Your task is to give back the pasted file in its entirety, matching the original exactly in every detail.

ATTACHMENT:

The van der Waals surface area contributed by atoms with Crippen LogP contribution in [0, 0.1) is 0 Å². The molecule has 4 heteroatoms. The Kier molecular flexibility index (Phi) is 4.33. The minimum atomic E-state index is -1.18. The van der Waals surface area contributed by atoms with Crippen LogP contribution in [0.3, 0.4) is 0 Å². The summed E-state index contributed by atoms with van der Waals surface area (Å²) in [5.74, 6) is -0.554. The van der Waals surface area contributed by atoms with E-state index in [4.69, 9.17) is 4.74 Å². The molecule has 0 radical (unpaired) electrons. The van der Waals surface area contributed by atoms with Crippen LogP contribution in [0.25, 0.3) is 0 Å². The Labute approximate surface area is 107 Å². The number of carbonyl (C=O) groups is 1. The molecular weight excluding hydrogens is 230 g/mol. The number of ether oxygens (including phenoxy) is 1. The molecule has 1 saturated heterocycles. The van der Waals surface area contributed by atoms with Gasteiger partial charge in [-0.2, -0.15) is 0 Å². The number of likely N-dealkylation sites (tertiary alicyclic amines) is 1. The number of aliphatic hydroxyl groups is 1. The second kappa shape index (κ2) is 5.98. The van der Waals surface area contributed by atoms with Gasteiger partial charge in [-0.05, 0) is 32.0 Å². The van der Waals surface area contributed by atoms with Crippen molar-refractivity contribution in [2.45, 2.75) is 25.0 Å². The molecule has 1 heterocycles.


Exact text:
The van der Waals surface area contributed by atoms with Crippen LogP contribution in [0, 0.1) is 0 Å². The molecule has 4 heteroatoms. The Kier molecular flexibility index (Phi) is 4.33. The minimum atomic E-state index is -1.18. The van der Waals surface area contributed by atoms with Crippen LogP contribution in [0.3, 0.4) is 0 Å². The summed E-state index contributed by atoms with van der Waals surface area (Å²) in [5.74, 6) is -0.554. The van der Waals surface area contributed by atoms with E-state index in [4.69, 9.17) is 4.74 Å². The molecule has 0 radical (unpaired) electrons. The van der Waals surface area contributed by atoms with Crippen LogP contribution in [0.25, 0.3) is 0 Å². The Labute approximate surface area is 107 Å². The number of carbonyl (C=O) groups is 1. The molecular weight excluding hydrogens is 230 g/mol. The number of ether oxygens (including phenoxy) is 1. The molecule has 1 saturated heterocycles. The van der Waals surface area contributed by atoms with Gasteiger partial charge in [-0.2, -0.15) is 0 Å². The number of likely N-dealkylation sites (tertiary alicyclic amines) is 1. The number of aliphatic hydroxyl groups is 1. The second kappa shape index (κ2) is 5.98. The van der Waals surface area contributed by atoms with Gasteiger partial charge in [-0.05, 0) is 32.0 Å². The van der Waals surface area contributed by atoms with Crippen molar-refractivity contribution in [2.45, 2.75) is 25.0 Å². The molecule has 1 heterocycles.